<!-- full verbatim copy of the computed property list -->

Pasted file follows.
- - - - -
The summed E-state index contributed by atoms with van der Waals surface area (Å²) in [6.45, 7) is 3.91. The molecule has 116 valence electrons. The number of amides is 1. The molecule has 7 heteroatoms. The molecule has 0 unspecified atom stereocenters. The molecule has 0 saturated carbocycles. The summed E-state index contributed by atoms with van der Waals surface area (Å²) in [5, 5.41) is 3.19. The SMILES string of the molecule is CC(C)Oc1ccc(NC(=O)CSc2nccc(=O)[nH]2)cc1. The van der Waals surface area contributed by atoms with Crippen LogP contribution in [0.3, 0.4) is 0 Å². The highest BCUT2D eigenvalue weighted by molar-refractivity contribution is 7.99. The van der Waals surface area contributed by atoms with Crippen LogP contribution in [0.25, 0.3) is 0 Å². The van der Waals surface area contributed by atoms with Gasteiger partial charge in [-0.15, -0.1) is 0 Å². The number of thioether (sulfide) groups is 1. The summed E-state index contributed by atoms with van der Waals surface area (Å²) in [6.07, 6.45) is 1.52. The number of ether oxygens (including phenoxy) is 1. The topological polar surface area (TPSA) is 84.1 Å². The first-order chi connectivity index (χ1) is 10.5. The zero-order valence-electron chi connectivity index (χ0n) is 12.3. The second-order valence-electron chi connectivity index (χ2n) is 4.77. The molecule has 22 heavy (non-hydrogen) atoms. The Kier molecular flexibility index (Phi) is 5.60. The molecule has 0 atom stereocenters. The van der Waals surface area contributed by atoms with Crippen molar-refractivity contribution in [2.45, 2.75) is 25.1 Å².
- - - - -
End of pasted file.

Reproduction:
The summed E-state index contributed by atoms with van der Waals surface area (Å²) in [6.45, 7) is 3.91. The molecule has 116 valence electrons. The number of amides is 1. The molecule has 7 heteroatoms. The molecule has 0 unspecified atom stereocenters. The molecule has 0 saturated carbocycles. The summed E-state index contributed by atoms with van der Waals surface area (Å²) in [5, 5.41) is 3.19. The SMILES string of the molecule is CC(C)Oc1ccc(NC(=O)CSc2nccc(=O)[nH]2)cc1. The van der Waals surface area contributed by atoms with Crippen LogP contribution in [0.3, 0.4) is 0 Å². The highest BCUT2D eigenvalue weighted by molar-refractivity contribution is 7.99. The van der Waals surface area contributed by atoms with Crippen LogP contribution in [0.25, 0.3) is 0 Å². The van der Waals surface area contributed by atoms with Gasteiger partial charge in [-0.15, -0.1) is 0 Å². The number of thioether (sulfide) groups is 1. The summed E-state index contributed by atoms with van der Waals surface area (Å²) in [6.07, 6.45) is 1.52. The number of ether oxygens (including phenoxy) is 1. The topological polar surface area (TPSA) is 84.1 Å². The first-order chi connectivity index (χ1) is 10.5. The zero-order valence-electron chi connectivity index (χ0n) is 12.3. The second-order valence-electron chi connectivity index (χ2n) is 4.77. The molecule has 22 heavy (non-hydrogen) atoms. The Kier molecular flexibility index (Phi) is 5.60. The molecule has 0 atom stereocenters. The van der Waals surface area contributed by atoms with Crippen molar-refractivity contribution in [2.45, 2.75) is 25.1 Å².